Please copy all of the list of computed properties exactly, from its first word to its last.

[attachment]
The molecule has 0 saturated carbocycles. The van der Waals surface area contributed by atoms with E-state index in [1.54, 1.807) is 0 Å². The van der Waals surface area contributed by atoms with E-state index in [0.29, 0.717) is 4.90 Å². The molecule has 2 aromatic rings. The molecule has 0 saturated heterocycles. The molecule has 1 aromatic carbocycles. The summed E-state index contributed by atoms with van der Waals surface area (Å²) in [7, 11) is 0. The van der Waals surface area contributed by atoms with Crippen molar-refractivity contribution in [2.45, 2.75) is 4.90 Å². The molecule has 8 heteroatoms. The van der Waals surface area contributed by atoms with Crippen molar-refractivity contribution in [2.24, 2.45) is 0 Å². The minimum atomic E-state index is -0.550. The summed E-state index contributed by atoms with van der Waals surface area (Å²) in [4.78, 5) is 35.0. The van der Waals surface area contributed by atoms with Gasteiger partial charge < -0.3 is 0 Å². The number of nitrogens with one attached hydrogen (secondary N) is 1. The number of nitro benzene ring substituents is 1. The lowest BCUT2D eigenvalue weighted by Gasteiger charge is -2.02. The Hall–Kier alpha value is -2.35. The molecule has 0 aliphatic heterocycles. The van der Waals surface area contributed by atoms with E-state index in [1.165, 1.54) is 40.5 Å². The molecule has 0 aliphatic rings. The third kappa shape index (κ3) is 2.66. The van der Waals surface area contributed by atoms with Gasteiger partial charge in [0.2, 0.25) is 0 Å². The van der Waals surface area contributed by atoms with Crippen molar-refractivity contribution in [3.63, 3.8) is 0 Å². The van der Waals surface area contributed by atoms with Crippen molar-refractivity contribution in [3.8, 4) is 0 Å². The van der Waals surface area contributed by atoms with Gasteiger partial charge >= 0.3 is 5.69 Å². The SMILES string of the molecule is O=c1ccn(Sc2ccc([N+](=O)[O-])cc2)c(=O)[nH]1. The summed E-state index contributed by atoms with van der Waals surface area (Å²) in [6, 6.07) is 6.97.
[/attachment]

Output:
The molecule has 0 saturated carbocycles. The van der Waals surface area contributed by atoms with E-state index in [1.54, 1.807) is 0 Å². The van der Waals surface area contributed by atoms with E-state index in [0.29, 0.717) is 4.90 Å². The molecule has 2 aromatic rings. The molecule has 0 saturated heterocycles. The molecule has 1 aromatic carbocycles. The summed E-state index contributed by atoms with van der Waals surface area (Å²) in [7, 11) is 0. The van der Waals surface area contributed by atoms with Crippen molar-refractivity contribution in [2.45, 2.75) is 4.90 Å². The molecule has 8 heteroatoms. The van der Waals surface area contributed by atoms with Crippen molar-refractivity contribution in [2.24, 2.45) is 0 Å². The minimum atomic E-state index is -0.550. The summed E-state index contributed by atoms with van der Waals surface area (Å²) in [4.78, 5) is 35.0. The van der Waals surface area contributed by atoms with Gasteiger partial charge < -0.3 is 0 Å². The number of nitrogens with one attached hydrogen (secondary N) is 1. The number of nitro benzene ring substituents is 1. The lowest BCUT2D eigenvalue weighted by Gasteiger charge is -2.02. The Hall–Kier alpha value is -2.35. The molecule has 0 aliphatic heterocycles. The van der Waals surface area contributed by atoms with E-state index in [1.165, 1.54) is 40.5 Å². The molecule has 0 aliphatic rings. The third kappa shape index (κ3) is 2.66. The van der Waals surface area contributed by atoms with Gasteiger partial charge in [0.2, 0.25) is 0 Å². The van der Waals surface area contributed by atoms with Crippen molar-refractivity contribution in [3.63, 3.8) is 0 Å². The van der Waals surface area contributed by atoms with Crippen molar-refractivity contribution in [3.8, 4) is 0 Å². The van der Waals surface area contributed by atoms with Gasteiger partial charge >= 0.3 is 5.69 Å². The SMILES string of the molecule is O=c1ccn(Sc2ccc([N+](=O)[O-])cc2)c(=O)[nH]1. The summed E-state index contributed by atoms with van der Waals surface area (Å²) in [6, 6.07) is 6.97.